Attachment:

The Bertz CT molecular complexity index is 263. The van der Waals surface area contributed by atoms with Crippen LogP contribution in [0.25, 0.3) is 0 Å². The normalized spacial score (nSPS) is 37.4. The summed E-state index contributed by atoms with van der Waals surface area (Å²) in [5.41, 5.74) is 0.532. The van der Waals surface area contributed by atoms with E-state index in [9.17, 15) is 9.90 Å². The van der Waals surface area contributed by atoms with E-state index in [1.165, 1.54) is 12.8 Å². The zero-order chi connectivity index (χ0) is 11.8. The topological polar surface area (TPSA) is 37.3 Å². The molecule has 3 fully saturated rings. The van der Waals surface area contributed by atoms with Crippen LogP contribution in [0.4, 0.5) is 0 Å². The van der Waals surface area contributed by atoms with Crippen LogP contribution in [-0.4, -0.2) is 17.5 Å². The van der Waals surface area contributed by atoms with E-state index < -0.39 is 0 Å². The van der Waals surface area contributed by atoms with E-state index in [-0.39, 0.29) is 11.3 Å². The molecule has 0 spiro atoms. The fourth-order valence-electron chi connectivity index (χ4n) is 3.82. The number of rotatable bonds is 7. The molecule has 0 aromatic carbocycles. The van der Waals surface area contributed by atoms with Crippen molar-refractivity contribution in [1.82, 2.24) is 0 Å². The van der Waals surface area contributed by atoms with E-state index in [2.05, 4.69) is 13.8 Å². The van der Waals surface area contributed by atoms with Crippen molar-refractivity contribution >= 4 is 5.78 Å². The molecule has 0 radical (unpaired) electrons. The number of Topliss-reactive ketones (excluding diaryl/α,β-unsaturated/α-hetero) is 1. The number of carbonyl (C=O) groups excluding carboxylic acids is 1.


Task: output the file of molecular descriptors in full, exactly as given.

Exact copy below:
The Bertz CT molecular complexity index is 263. The van der Waals surface area contributed by atoms with Crippen LogP contribution in [0.25, 0.3) is 0 Å². The normalized spacial score (nSPS) is 37.4. The summed E-state index contributed by atoms with van der Waals surface area (Å²) in [5.41, 5.74) is 0.532. The van der Waals surface area contributed by atoms with E-state index in [9.17, 15) is 9.90 Å². The van der Waals surface area contributed by atoms with E-state index in [1.165, 1.54) is 12.8 Å². The zero-order chi connectivity index (χ0) is 11.8. The topological polar surface area (TPSA) is 37.3 Å². The molecule has 3 fully saturated rings. The van der Waals surface area contributed by atoms with Crippen LogP contribution in [0.4, 0.5) is 0 Å². The van der Waals surface area contributed by atoms with Crippen LogP contribution in [-0.4, -0.2) is 17.5 Å². The van der Waals surface area contributed by atoms with E-state index < -0.39 is 0 Å². The van der Waals surface area contributed by atoms with E-state index in [-0.39, 0.29) is 11.3 Å². The molecule has 0 spiro atoms. The fourth-order valence-electron chi connectivity index (χ4n) is 3.82. The number of rotatable bonds is 7. The molecule has 0 aromatic carbocycles. The van der Waals surface area contributed by atoms with Crippen molar-refractivity contribution in [1.82, 2.24) is 0 Å². The van der Waals surface area contributed by atoms with E-state index in [2.05, 4.69) is 13.8 Å². The van der Waals surface area contributed by atoms with Crippen molar-refractivity contribution >= 4 is 5.78 Å². The molecule has 0 radical (unpaired) electrons. The number of Topliss-reactive ketones (excluding diaryl/α,β-unsaturated/α-hetero) is 1. The number of carbonyl (C=O) groups excluding carboxylic acids is 1.